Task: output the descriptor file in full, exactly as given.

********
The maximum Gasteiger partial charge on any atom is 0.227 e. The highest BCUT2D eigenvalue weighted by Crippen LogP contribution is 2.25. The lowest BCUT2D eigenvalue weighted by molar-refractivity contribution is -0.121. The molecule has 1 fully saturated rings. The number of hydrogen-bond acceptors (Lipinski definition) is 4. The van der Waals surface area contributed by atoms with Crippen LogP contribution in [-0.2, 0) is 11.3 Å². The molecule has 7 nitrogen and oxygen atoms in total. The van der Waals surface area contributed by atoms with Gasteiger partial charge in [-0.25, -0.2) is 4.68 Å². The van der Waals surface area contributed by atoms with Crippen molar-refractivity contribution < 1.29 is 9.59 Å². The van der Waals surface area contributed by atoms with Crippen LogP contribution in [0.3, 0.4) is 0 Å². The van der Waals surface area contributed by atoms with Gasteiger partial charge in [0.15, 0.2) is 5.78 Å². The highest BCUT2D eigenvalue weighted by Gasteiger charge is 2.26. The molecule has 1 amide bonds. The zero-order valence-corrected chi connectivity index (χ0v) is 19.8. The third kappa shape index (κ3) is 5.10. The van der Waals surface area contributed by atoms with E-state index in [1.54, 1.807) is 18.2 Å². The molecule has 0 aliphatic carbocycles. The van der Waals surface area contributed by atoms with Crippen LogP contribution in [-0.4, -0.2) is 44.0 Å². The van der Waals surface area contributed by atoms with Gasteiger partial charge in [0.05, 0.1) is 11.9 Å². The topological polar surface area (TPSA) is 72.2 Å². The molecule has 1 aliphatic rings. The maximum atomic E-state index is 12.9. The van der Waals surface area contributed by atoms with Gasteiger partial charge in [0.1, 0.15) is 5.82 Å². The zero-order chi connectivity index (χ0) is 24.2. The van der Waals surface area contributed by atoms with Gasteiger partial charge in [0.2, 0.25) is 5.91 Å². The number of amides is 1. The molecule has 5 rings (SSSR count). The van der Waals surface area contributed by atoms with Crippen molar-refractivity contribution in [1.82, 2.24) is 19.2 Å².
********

The maximum Gasteiger partial charge on any atom is 0.227 e. The highest BCUT2D eigenvalue weighted by Crippen LogP contribution is 2.25. The lowest BCUT2D eigenvalue weighted by molar-refractivity contribution is -0.121. The molecule has 1 fully saturated rings. The number of hydrogen-bond acceptors (Lipinski definition) is 4. The van der Waals surface area contributed by atoms with Crippen LogP contribution in [-0.2, 0) is 11.3 Å². The molecule has 7 nitrogen and oxygen atoms in total. The van der Waals surface area contributed by atoms with Gasteiger partial charge in [-0.25, -0.2) is 4.68 Å². The van der Waals surface area contributed by atoms with Crippen molar-refractivity contribution < 1.29 is 9.59 Å². The van der Waals surface area contributed by atoms with Crippen LogP contribution in [0.3, 0.4) is 0 Å². The van der Waals surface area contributed by atoms with Gasteiger partial charge in [0.15, 0.2) is 5.78 Å². The highest BCUT2D eigenvalue weighted by Gasteiger charge is 2.26. The molecule has 1 amide bonds. The zero-order valence-corrected chi connectivity index (χ0v) is 19.8. The third kappa shape index (κ3) is 5.10. The van der Waals surface area contributed by atoms with E-state index in [1.54, 1.807) is 18.2 Å². The molecule has 0 aliphatic carbocycles. The van der Waals surface area contributed by atoms with Crippen LogP contribution in [-0.4, -0.2) is 44.0 Å². The van der Waals surface area contributed by atoms with Gasteiger partial charge in [0.05, 0.1) is 11.9 Å². The topological polar surface area (TPSA) is 72.2 Å². The molecule has 1 aliphatic rings. The maximum atomic E-state index is 12.9. The van der Waals surface area contributed by atoms with Gasteiger partial charge in [0.1, 0.15) is 5.82 Å². The zero-order chi connectivity index (χ0) is 24.2. The van der Waals surface area contributed by atoms with Gasteiger partial charge in [0.2, 0.25) is 5.91 Å². The number of amides is 1. The molecule has 5 rings (SSSR count). The van der Waals surface area contributed by atoms with Crippen molar-refractivity contribution in [1.82, 2.24) is 19.2 Å².